Towards freshwater plant diversity surveys with eDNA barcoding and metabarcoding

Article de revue
Armando Espinosa Prieto, Jean-Nicolas Beisel, Pieternel Verschuren, Laurent Hardion
Environmental DNA, volume 5, issue 4, pp. 648-670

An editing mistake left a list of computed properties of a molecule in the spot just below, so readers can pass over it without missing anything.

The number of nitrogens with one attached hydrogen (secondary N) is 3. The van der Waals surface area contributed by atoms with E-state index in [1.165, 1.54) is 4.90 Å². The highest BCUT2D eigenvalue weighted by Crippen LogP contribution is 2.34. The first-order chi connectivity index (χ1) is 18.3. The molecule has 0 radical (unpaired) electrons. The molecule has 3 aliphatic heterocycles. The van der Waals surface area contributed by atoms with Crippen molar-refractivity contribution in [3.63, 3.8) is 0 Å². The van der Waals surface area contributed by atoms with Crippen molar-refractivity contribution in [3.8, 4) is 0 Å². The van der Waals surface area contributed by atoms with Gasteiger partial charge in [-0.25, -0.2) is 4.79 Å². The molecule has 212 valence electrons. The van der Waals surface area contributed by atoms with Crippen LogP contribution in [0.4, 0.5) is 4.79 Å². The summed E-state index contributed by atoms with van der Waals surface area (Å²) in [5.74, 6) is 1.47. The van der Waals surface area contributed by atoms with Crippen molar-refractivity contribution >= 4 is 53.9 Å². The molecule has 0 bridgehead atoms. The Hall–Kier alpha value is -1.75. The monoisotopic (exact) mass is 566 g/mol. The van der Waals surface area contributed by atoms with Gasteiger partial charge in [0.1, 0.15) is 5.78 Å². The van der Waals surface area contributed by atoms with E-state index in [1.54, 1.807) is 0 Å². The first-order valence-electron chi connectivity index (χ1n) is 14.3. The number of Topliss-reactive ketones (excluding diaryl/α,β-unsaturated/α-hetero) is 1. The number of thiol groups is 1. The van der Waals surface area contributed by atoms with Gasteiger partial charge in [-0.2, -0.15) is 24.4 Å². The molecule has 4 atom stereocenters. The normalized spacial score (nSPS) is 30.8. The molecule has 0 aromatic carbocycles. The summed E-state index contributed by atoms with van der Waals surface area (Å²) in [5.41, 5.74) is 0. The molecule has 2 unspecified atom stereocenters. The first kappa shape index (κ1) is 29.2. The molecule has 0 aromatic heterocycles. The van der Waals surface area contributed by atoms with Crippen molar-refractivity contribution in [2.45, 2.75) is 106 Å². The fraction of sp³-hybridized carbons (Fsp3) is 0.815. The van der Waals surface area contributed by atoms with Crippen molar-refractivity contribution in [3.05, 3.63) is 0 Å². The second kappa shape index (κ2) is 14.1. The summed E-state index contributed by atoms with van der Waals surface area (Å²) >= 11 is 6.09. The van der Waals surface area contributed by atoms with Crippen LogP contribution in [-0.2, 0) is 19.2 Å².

Providing reliable, cost-effective data on species distribution is critical to ensuring biodiversity conservation. However, many species may go unrecorded by conventional surveys, especially in aquatic environments. Environmental DNA (eDNA) barcoding and metabarcoding are alternative approaches that could complete biodiversity estimates based on species observations. While eDNA surveys are being standardized for some animal groups (e.g., fish and amphibians), research on eDNA approaches for freshwater plant communities is just starting to bear fruit. Here, we synthesized the 22 studies that used eDNA barcoding and metabarcoding to survey plant biodiversity in freshwater systems. We present evidence that contemporary aquatic plants (macrophytes) and terrestrial plants can be detected in water and surficial sediment eDNA from lakes and rivers. The phenology (e.g., senescence) of the target taxa strongly influences species detection. The main application of eDNA barcoding targets the monitoring of invasive macrophytes, and barcoding assays are available for 14 taxa. The metabarcoding approach shows a range of applications: the detection of rare macrophytes, catchment-scale floristic inventories, and sediment fingerprinting. Barcodes on the plastid genome (cpDNA) are preferred for both approaches: matK and trnH-psbA for barcoding, trnL, and rbcL for metabarcoding. The intergenic transcribed spacer 1 (ITS1) from the nuclear ribosomal DNA (nrDNA) was used for designing eDNA barcoding assays on five invasive macrophytes. In contrast, only three metabarcoding studies used the ITS1 or IST2 with newly designed primers. However, metabarcoding applications should routinely use a multi-locus approach, combining cpDNA and nrDNA barcodes. Barcode combinations and existing primers need further testing on eDNA samples. We recommend using local barcode reference databases (BRDs), ideally self-made, to circumvent taxonomic gaps and heterogeneous sequences in public BRDs. Finally, new technologies and developments like droplet digital PCR and hybridisation capture offer new perspectives for eDNA-based biodiversity monitoring approaches.

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